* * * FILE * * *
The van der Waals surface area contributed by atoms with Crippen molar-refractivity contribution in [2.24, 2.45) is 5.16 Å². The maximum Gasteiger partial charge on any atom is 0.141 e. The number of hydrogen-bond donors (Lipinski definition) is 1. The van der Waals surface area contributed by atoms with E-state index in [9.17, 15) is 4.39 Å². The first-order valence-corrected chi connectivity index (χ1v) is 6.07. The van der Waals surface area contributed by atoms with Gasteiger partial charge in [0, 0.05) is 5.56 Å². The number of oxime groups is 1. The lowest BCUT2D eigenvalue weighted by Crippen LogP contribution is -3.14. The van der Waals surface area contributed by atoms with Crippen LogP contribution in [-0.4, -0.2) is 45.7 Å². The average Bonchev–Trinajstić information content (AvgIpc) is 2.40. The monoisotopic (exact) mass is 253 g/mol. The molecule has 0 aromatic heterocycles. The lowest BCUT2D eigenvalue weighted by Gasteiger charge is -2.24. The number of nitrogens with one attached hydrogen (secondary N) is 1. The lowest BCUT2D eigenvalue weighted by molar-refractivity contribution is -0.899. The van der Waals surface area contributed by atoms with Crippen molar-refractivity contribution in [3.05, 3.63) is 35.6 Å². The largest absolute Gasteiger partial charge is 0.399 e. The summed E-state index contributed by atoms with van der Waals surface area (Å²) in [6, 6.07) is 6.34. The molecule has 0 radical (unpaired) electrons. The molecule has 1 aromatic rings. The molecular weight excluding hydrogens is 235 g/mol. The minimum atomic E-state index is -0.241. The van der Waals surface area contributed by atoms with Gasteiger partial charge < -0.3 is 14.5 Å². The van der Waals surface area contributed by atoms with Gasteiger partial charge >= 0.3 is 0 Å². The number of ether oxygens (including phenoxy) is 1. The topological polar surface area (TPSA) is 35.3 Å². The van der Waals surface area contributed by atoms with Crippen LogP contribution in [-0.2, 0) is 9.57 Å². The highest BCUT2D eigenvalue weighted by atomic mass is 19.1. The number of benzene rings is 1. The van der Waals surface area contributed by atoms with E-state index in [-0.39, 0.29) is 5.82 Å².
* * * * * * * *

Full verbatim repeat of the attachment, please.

The van der Waals surface area contributed by atoms with Crippen molar-refractivity contribution in [2.24, 2.45) is 5.16 Å². The maximum Gasteiger partial charge on any atom is 0.141 e. The number of hydrogen-bond donors (Lipinski definition) is 1. The van der Waals surface area contributed by atoms with E-state index in [9.17, 15) is 4.39 Å². The first-order valence-corrected chi connectivity index (χ1v) is 6.07. The van der Waals surface area contributed by atoms with Gasteiger partial charge in [0, 0.05) is 5.56 Å². The number of oxime groups is 1. The lowest BCUT2D eigenvalue weighted by Crippen LogP contribution is -3.14. The van der Waals surface area contributed by atoms with Crippen LogP contribution in [-0.4, -0.2) is 45.7 Å². The average Bonchev–Trinajstić information content (AvgIpc) is 2.40. The monoisotopic (exact) mass is 253 g/mol. The molecule has 0 aromatic heterocycles. The lowest BCUT2D eigenvalue weighted by Gasteiger charge is -2.24. The number of nitrogens with one attached hydrogen (secondary N) is 1. The lowest BCUT2D eigenvalue weighted by molar-refractivity contribution is -0.899. The van der Waals surface area contributed by atoms with Crippen molar-refractivity contribution in [3.05, 3.63) is 35.6 Å². The largest absolute Gasteiger partial charge is 0.399 e. The summed E-state index contributed by atoms with van der Waals surface area (Å²) in [6, 6.07) is 6.34. The molecule has 0 radical (unpaired) electrons. The molecule has 1 aromatic rings. The molecular weight excluding hydrogens is 235 g/mol. The minimum atomic E-state index is -0.241. The van der Waals surface area contributed by atoms with Gasteiger partial charge < -0.3 is 14.5 Å². The van der Waals surface area contributed by atoms with Gasteiger partial charge >= 0.3 is 0 Å². The number of ether oxygens (including phenoxy) is 1. The topological polar surface area (TPSA) is 35.3 Å². The van der Waals surface area contributed by atoms with Crippen LogP contribution in [-0.2, 0) is 9.57 Å². The highest BCUT2D eigenvalue weighted by atomic mass is 19.1. The number of benzene rings is 1. The van der Waals surface area contributed by atoms with E-state index in [-0.39, 0.29) is 5.82 Å².